Born in Tokyo in 1948, Hiroshi Sugimoto moved to the USA in 1970 to study photography.
A multi-disciplinary artist, he works in sculpture, architecture, installation and photography.
He reportedly took his earliest photographs in high school, photographing film footage of Audrey Hepburn as it played in a movie theater.
In 1970, Sugimoto studied politics and sociology at Rikkyō University in Tokyo. In 1974, he retrained as an artist and received his BFA in Fine Arts at the Art Center College of Design, Pasadena, California.
Afterwards, Sugimoto settled in New York City. He soon started working as a dealer of Japanese antiquities in Soho.
With extreme attention to light and shadow, Sugimoto sees his work as a way of exploring our ideas and understanding of memory, its preservation and its representation.
This is most apparent in his ongoing series Seascapes, which began in 1980.
Writing of the series, Sugimoto says: “Water and air. So very commonplace are these substances, they hardly attract attention―and yet they vouchsafe our very existence.
“The beginnings of life are shrouded in myth: Let there water and air. Living phenomena spontaneously generated from water and air in the presence of light, though that could just as easily suggest random coincidence as a Deity.
“Let’s just say that there happenedto be a planet with water and air in our solar system, and moreover at precisely the rightdistance from the sun for the temperatures required to coax forth life. While hardly inconceivable that at least one such planet should exist in the vast reaches of universe, we search in vain for another similar example.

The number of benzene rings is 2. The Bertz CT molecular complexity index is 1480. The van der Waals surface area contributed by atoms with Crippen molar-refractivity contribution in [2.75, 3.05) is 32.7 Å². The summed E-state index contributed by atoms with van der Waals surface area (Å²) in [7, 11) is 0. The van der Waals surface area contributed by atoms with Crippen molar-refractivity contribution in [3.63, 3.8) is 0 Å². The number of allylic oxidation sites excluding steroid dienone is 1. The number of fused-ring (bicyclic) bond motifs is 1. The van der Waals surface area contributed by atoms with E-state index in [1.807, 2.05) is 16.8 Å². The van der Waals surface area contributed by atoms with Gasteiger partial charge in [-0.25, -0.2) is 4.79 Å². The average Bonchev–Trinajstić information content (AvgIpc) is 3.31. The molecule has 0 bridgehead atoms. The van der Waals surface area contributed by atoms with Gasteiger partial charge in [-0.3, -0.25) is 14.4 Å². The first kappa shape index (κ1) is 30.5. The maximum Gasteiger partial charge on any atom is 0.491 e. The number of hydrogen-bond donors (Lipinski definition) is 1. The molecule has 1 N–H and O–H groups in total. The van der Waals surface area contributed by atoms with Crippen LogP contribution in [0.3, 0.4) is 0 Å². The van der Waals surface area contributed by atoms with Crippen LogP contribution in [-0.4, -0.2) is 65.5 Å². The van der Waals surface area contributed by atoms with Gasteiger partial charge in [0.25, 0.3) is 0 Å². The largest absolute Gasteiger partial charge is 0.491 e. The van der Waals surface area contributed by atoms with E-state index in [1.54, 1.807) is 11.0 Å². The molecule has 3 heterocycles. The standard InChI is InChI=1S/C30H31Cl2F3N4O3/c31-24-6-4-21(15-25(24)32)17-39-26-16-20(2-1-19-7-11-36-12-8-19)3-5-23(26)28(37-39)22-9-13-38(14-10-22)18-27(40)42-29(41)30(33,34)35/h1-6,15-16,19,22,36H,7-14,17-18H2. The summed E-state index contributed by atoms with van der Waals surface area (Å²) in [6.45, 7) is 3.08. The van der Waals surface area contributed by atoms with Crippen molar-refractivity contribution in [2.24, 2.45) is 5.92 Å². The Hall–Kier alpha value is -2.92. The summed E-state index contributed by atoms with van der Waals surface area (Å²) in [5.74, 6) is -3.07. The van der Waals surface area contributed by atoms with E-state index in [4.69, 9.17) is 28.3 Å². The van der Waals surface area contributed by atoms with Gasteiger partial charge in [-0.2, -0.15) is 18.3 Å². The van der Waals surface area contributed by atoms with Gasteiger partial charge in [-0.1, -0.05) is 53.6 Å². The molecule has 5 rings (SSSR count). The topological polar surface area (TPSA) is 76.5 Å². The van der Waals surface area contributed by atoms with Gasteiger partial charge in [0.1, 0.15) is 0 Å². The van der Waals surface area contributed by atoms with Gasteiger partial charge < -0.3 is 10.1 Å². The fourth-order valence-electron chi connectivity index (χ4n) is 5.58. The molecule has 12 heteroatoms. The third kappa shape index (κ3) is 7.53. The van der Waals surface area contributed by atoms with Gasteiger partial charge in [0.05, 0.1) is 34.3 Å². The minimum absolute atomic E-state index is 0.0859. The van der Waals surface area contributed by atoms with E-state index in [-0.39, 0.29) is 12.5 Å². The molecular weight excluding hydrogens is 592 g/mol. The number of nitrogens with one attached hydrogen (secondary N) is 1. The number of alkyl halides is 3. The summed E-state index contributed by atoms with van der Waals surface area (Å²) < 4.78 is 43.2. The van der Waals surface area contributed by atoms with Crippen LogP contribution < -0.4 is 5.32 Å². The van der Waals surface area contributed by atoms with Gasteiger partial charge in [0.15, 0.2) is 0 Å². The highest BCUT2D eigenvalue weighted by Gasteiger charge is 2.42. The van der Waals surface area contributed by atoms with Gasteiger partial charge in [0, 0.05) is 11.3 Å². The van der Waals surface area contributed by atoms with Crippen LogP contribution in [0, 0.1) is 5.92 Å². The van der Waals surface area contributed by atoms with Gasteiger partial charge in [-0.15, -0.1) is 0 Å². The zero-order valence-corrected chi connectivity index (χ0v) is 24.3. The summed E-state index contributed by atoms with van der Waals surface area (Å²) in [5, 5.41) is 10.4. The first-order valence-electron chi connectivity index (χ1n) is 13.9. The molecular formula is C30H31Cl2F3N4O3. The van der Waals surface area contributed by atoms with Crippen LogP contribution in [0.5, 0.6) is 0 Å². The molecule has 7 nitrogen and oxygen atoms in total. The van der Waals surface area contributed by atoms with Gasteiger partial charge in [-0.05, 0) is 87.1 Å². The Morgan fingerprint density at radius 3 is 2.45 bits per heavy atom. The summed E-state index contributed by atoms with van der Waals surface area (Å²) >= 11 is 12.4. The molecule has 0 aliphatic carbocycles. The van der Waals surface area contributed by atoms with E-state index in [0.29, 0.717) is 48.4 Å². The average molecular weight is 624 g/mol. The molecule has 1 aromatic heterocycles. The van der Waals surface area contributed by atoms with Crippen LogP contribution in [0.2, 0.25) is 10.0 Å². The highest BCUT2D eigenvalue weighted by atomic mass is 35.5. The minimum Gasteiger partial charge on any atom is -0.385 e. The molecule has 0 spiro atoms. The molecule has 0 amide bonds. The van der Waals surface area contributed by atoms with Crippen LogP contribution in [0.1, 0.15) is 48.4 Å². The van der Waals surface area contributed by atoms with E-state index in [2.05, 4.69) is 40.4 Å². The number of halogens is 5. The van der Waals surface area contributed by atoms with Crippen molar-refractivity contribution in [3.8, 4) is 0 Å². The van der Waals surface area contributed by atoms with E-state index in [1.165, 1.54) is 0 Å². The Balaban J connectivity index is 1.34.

“Mystery of mysteries, water and air are right there before us in the sea. Every time I viewthe sea, I feel a calming sense of security, as if visiting my ancestral home; I embark on avoyage of seeing.”
Sugimoto’s work is represented in international collections such as the MoMA and the Metropolitan Museum of Art in New York, the Smithsonian in Washington, and the National Gallery and Tate Modern in London.
Working with traditional methods, the artist reinterprets some of the principal genres in the classic tradition of photography, engaging with highly meditated conceptual elements.
The exhibition at Foam, Amsterdam, is divided into five sections devoted to the artist’s major series: Theaters (1976-ongoing); Lightning Fields (2006-ongoing); Dioramas (1976-2012); Portraits (1994-1999); and Seascapes (1980-ongoing).
On display are a total of 34 large-format works, selected by guest curator Philip Larratt-Smith, that offer a survey of the artist’s last forty years of artistic activity.
More information is available here.